Another problem with the ratcheting screwdriver solution is the selection of ratchet mechanisms. Typically, a socket wrench contains a ratchet mechanism able to endure greater loads than any found in a ratcheting screwdriver. The ratchet mechanisms typically found in socket wrenches also have a greater number of teeth meaning that the socket wrench can be rotated and repositioned in as little as six to nine degrees of movement. A typical ratcheting screwdriver may require eighteen degrees of movement to be repositioned. This situation becomes apparent in prior art Huang (7,069,818), forcing the use of gear reduction in the head to compensate for this predicament.

Another problem to consider is deflection and/or bending. When side loading the handle, if the load is conveyed directly to the drive shaft or some type of coupling device, there is a great possibility that the shaft or coupler will become jammed, distorted or bent, leaving the tool inoperable. Obviously, a socket wrench of the type described, needs some form of structure to withstand the loads encountered in everyday use.

Prior art Cockman, Jr. (4,406,184) also taught the use of a means to lock the handle in position relative to the wrench itself. Because the handle and the ring gear for the ratchet mechanism rotate as one, when the tool is rotated around the axis of the socket to

input torque in common fashion, the ratchet mechanism pawl engages the ring gear causing the handle to rotate in the opposite direction of the tool itself. Under relatively light loads this tendency can be opposed manually simply by the user holding the handle in position but under heavier loads there is a need to mechanically hold the handle in position. Again, a handle that is able to move along the axis of the wrench, it seems, could easily become disengaged from the desired setting, having a severe impact on tool function.

SUMMARY OF THE INVENTION

Thus, the invention is a ratcheting socket driver capable of two modes of socket rotation that can be used independently of one another or simultaneously. The first mode of socket rotation is to rotate the entire tool around the working axis of the socket, as is common to most socket wrenches, and then to reposition the tool back to a certain point, repeating the process as necessary to progress the work piece. The second mode of socket rotation is to rotate the handle of the tool around the longitudinal axis of the tool, similar to using a screwdriver, and then to reposition the handle back to a certain point, again repeating this process as necessary. Either of these two modes of operation can be used one at a time or combined in any ratio to progress the work piece.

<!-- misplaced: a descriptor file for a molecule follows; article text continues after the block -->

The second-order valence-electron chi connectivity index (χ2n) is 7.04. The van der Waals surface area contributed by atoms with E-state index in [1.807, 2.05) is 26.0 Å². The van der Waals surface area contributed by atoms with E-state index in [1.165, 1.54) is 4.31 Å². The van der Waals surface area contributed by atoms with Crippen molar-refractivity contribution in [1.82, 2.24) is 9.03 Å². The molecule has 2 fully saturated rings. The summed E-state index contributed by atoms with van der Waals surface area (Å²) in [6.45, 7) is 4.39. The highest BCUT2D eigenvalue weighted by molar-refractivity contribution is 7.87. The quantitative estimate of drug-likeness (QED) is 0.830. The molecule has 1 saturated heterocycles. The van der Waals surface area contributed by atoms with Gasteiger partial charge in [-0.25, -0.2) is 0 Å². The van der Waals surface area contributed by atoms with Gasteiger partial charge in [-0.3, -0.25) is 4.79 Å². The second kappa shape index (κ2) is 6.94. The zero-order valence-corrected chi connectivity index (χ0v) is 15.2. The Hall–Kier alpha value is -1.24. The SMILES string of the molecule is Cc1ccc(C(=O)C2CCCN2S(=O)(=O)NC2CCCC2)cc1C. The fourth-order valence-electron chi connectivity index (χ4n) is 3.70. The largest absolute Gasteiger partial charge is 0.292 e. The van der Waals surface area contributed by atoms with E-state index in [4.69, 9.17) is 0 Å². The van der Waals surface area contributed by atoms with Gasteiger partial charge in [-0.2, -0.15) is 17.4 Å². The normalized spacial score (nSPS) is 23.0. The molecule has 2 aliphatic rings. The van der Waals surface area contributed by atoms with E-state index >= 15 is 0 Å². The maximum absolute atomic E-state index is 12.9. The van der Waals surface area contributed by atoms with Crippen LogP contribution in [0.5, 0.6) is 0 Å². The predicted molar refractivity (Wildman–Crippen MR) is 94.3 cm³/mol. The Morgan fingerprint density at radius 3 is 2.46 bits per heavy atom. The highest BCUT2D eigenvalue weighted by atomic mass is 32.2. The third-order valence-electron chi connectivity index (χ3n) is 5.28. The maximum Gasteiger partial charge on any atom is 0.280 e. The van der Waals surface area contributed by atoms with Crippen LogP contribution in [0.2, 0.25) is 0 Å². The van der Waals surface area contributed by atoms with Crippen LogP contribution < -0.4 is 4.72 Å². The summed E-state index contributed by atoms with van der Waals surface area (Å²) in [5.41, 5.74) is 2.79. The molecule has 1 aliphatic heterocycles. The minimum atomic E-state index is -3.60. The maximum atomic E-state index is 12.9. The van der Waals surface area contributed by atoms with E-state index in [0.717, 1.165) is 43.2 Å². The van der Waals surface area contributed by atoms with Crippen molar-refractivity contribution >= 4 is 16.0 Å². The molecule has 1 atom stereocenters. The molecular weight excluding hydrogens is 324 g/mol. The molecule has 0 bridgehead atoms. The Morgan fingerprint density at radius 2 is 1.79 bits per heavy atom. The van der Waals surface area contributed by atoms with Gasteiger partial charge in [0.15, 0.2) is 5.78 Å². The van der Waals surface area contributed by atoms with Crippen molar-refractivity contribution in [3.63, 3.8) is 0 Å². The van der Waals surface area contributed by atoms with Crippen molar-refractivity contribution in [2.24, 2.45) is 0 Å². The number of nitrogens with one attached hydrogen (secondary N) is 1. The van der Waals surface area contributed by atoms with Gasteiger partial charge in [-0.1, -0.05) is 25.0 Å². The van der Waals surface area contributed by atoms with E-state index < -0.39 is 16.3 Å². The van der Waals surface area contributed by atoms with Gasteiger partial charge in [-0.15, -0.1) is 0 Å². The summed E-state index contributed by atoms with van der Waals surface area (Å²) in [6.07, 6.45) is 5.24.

The invention also includes a movable handle-locking device.

The invention also includes a hub assembly for the purpose of allowing the handle to be rotatably mounted to the body of the tool.

In another preferred embodiment, the hub assembly would include a bearing for the purpose of reducing friction and drag.

In another preferred embodiment, the invention also includes a bevel gear set with a ratio of greater than 1:1. This means the handle to socket ratio could be increased to gain a mechanical advantage.